“It’s just all so fresh—they pay attention,” says Diane Barrett of her experience eating at Tapas Tree Grill. Barrett, who opened her eponymous Silver City restaurant in 1996 and recently passed the reins to her son Bodhi, is drawn to Tapas Tree Grill for its fusion menu that mixes French crepes with Asian fare and includes other offerings like salads, Thai bowls, and “chompers.” Barrett’s favorite is the Mediterranean lamb chomper, which she compares to a slider, drizzled in tzatziki and garnished with cheese and veggies. It’s her regular order there. “And the owners,” Barrett raves, “are hardworking community-oriented people, too,” who’ve added to the food diversity in town. But it’s not just the food that draws her and others. Tapas Tree Grill, located along the main drag in Silver City’s historic district, also welcomes well-behaved dogs at the outside tables.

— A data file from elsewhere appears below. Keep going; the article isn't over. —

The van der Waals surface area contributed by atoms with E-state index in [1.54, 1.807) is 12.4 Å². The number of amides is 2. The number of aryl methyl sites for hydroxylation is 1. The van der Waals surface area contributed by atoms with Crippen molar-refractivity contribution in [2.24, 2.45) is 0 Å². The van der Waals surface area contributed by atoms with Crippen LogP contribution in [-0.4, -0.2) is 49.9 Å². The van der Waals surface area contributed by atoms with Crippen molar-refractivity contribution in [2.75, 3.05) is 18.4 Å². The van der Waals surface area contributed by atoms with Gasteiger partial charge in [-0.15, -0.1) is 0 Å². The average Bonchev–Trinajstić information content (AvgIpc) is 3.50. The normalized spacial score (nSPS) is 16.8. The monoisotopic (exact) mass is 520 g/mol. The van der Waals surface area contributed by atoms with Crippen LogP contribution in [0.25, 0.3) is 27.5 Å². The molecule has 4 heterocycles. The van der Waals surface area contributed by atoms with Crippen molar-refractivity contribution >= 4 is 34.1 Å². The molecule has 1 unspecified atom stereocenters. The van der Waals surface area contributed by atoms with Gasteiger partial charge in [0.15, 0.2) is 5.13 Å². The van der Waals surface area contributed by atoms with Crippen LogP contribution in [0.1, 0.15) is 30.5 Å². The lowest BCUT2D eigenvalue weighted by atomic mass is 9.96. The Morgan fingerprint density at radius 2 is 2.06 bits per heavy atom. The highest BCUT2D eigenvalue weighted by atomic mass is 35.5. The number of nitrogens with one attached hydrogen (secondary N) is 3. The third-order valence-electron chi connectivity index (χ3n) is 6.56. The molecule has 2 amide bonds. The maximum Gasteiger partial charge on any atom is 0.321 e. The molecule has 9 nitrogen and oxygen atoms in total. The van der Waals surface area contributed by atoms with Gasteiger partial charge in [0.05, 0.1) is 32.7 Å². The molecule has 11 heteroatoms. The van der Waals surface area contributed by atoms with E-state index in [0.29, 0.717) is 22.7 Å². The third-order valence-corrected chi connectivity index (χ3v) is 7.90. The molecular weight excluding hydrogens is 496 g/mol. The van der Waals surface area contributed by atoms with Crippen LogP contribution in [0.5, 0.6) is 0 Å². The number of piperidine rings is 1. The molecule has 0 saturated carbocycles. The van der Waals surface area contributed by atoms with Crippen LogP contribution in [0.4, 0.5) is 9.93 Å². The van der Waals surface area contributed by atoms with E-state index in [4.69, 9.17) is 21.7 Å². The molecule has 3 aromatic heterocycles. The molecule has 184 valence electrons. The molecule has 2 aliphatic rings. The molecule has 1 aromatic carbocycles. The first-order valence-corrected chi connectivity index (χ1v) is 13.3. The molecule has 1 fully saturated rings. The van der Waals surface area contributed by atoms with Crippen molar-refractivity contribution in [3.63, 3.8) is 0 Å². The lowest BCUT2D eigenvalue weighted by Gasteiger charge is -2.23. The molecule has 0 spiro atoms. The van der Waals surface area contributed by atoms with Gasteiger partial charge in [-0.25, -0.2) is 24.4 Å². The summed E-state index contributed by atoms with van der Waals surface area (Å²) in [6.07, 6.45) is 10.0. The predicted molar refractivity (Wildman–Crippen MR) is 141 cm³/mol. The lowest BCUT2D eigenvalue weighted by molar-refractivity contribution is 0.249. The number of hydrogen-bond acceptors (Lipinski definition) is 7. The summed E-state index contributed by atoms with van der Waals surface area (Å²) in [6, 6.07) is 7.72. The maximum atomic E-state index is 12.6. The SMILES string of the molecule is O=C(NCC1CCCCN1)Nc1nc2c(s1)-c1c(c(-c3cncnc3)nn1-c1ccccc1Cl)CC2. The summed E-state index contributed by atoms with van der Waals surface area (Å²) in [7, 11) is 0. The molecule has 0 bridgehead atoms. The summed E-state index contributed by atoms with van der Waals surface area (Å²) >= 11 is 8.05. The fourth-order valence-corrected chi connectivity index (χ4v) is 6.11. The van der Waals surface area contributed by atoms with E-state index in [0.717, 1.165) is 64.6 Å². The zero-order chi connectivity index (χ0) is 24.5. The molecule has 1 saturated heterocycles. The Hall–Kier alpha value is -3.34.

Diane Barrett’s Top Pick: Tapas Tree Grill, in Silver City
Geronimo, in Santa Fe